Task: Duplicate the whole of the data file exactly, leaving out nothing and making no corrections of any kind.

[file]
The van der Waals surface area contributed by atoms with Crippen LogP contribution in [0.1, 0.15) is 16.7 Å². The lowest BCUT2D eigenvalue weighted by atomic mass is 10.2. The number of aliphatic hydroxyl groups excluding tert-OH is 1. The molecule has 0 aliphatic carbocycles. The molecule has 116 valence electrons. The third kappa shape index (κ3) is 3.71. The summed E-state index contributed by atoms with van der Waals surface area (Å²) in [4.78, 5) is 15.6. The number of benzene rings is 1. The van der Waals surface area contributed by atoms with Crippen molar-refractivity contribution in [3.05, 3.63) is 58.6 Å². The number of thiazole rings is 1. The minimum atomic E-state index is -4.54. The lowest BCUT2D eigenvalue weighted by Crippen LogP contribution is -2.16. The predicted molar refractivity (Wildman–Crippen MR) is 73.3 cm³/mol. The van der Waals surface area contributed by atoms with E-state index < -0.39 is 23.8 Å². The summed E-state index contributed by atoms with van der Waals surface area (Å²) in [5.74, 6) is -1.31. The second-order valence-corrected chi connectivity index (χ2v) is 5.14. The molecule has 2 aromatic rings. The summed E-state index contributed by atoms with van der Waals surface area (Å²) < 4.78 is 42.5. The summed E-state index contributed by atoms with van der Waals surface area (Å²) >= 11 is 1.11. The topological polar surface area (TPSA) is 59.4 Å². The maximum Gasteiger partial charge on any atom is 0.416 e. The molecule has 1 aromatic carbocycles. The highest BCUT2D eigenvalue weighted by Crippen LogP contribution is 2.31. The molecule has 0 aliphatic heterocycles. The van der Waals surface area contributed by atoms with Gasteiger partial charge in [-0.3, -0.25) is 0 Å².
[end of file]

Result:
The van der Waals surface area contributed by atoms with Crippen LogP contribution in [0.1, 0.15) is 16.7 Å². The lowest BCUT2D eigenvalue weighted by atomic mass is 10.2. The number of aliphatic hydroxyl groups excluding tert-OH is 1. The molecule has 0 aliphatic carbocycles. The molecule has 116 valence electrons. The third kappa shape index (κ3) is 3.71. The summed E-state index contributed by atoms with van der Waals surface area (Å²) in [4.78, 5) is 15.6. The number of benzene rings is 1. The van der Waals surface area contributed by atoms with Crippen molar-refractivity contribution in [3.05, 3.63) is 58.6 Å². The number of thiazole rings is 1. The minimum atomic E-state index is -4.54. The lowest BCUT2D eigenvalue weighted by Crippen LogP contribution is -2.16. The predicted molar refractivity (Wildman–Crippen MR) is 73.3 cm³/mol. The van der Waals surface area contributed by atoms with E-state index < -0.39 is 23.8 Å². The summed E-state index contributed by atoms with van der Waals surface area (Å²) in [5.74, 6) is -1.31. The second-order valence-corrected chi connectivity index (χ2v) is 5.14. The molecule has 2 aromatic rings. The summed E-state index contributed by atoms with van der Waals surface area (Å²) < 4.78 is 42.5. The summed E-state index contributed by atoms with van der Waals surface area (Å²) >= 11 is 1.11. The topological polar surface area (TPSA) is 59.4 Å². The maximum Gasteiger partial charge on any atom is 0.416 e. The molecule has 1 aromatic carbocycles. The highest BCUT2D eigenvalue weighted by Crippen LogP contribution is 2.31. The molecule has 0 aliphatic heterocycles. The van der Waals surface area contributed by atoms with Gasteiger partial charge in [-0.3, -0.25) is 0 Å².